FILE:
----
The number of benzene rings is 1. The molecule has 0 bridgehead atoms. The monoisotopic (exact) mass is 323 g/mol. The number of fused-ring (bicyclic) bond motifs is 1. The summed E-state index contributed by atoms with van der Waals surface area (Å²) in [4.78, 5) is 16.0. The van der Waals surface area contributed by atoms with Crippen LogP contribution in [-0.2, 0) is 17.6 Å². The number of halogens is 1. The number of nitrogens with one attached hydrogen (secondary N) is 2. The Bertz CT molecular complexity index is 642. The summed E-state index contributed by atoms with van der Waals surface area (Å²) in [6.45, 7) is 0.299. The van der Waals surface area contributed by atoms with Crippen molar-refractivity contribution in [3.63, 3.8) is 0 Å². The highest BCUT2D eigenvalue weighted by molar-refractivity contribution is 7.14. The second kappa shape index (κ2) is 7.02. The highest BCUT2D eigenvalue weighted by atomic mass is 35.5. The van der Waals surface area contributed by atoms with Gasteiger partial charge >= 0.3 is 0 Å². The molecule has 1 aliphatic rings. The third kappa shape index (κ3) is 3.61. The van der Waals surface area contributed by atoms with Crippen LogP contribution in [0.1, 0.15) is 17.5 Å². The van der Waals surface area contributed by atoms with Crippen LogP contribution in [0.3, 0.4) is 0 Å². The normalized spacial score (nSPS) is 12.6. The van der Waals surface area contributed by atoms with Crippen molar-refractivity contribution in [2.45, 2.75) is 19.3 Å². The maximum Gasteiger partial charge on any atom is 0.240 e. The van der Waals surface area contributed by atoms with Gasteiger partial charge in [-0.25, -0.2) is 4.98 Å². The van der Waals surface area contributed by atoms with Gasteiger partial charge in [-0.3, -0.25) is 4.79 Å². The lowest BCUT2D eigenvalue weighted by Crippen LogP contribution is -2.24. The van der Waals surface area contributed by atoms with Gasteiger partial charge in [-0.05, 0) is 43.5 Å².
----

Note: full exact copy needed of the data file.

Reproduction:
The number of benzene rings is 1. The molecule has 0 bridgehead atoms. The monoisotopic (exact) mass is 323 g/mol. The number of fused-ring (bicyclic) bond motifs is 1. The summed E-state index contributed by atoms with van der Waals surface area (Å²) in [4.78, 5) is 16.0. The van der Waals surface area contributed by atoms with Crippen LogP contribution in [-0.2, 0) is 17.6 Å². The number of halogens is 1. The number of nitrogens with one attached hydrogen (secondary N) is 2. The Bertz CT molecular complexity index is 642. The summed E-state index contributed by atoms with van der Waals surface area (Å²) in [6.45, 7) is 0.299. The van der Waals surface area contributed by atoms with Crippen molar-refractivity contribution in [3.63, 3.8) is 0 Å². The highest BCUT2D eigenvalue weighted by molar-refractivity contribution is 7.14. The second kappa shape index (κ2) is 7.02. The highest BCUT2D eigenvalue weighted by atomic mass is 35.5. The van der Waals surface area contributed by atoms with Gasteiger partial charge >= 0.3 is 0 Å². The molecule has 1 aliphatic rings. The third kappa shape index (κ3) is 3.61. The van der Waals surface area contributed by atoms with Crippen LogP contribution in [0.1, 0.15) is 17.5 Å². The van der Waals surface area contributed by atoms with Crippen LogP contribution in [0.3, 0.4) is 0 Å². The normalized spacial score (nSPS) is 12.6. The van der Waals surface area contributed by atoms with Crippen molar-refractivity contribution in [2.45, 2.75) is 19.3 Å². The maximum Gasteiger partial charge on any atom is 0.240 e. The van der Waals surface area contributed by atoms with Gasteiger partial charge in [-0.25, -0.2) is 4.98 Å². The van der Waals surface area contributed by atoms with Gasteiger partial charge in [-0.3, -0.25) is 4.79 Å². The lowest BCUT2D eigenvalue weighted by Crippen LogP contribution is -2.24. The van der Waals surface area contributed by atoms with Gasteiger partial charge in [-0.05, 0) is 43.5 Å².